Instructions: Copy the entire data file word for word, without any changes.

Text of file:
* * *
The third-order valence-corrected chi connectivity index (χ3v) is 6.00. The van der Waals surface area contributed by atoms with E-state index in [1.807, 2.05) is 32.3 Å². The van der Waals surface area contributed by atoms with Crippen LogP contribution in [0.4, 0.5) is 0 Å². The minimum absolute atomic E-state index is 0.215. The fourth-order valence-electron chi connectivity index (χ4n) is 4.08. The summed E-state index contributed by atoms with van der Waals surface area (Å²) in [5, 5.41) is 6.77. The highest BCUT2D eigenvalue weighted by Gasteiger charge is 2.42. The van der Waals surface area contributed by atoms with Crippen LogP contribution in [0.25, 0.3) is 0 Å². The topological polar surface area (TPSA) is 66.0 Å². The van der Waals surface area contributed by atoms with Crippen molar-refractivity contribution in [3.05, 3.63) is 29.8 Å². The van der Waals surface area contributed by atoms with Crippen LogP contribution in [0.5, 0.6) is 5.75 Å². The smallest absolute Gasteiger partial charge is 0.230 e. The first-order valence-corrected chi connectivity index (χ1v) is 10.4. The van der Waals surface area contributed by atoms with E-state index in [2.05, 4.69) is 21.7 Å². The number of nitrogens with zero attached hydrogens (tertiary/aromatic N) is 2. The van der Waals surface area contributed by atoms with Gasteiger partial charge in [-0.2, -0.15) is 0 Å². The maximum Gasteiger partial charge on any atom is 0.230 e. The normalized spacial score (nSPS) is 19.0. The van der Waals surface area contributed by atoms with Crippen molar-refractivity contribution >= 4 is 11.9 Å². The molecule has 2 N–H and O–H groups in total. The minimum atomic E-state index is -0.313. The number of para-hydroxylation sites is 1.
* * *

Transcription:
The third-order valence-corrected chi connectivity index (χ3v) is 6.00. The van der Waals surface area contributed by atoms with E-state index in [1.807, 2.05) is 32.3 Å². The van der Waals surface area contributed by atoms with Crippen LogP contribution in [0.4, 0.5) is 0 Å². The minimum absolute atomic E-state index is 0.215. The fourth-order valence-electron chi connectivity index (χ4n) is 4.08. The summed E-state index contributed by atoms with van der Waals surface area (Å²) in [5, 5.41) is 6.77. The highest BCUT2D eigenvalue weighted by Gasteiger charge is 2.42. The van der Waals surface area contributed by atoms with Crippen LogP contribution in [0.25, 0.3) is 0 Å². The topological polar surface area (TPSA) is 66.0 Å². The van der Waals surface area contributed by atoms with Crippen molar-refractivity contribution in [3.05, 3.63) is 29.8 Å². The van der Waals surface area contributed by atoms with Crippen LogP contribution in [0.5, 0.6) is 5.75 Å². The smallest absolute Gasteiger partial charge is 0.230 e. The first-order valence-corrected chi connectivity index (χ1v) is 10.4. The van der Waals surface area contributed by atoms with E-state index in [2.05, 4.69) is 21.7 Å². The number of nitrogens with zero attached hydrogens (tertiary/aromatic N) is 2. The van der Waals surface area contributed by atoms with Gasteiger partial charge in [-0.2, -0.15) is 0 Å². The maximum Gasteiger partial charge on any atom is 0.230 e. The normalized spacial score (nSPS) is 19.0. The van der Waals surface area contributed by atoms with Crippen molar-refractivity contribution >= 4 is 11.9 Å². The molecule has 2 N–H and O–H groups in total. The minimum atomic E-state index is -0.313. The number of para-hydroxylation sites is 1.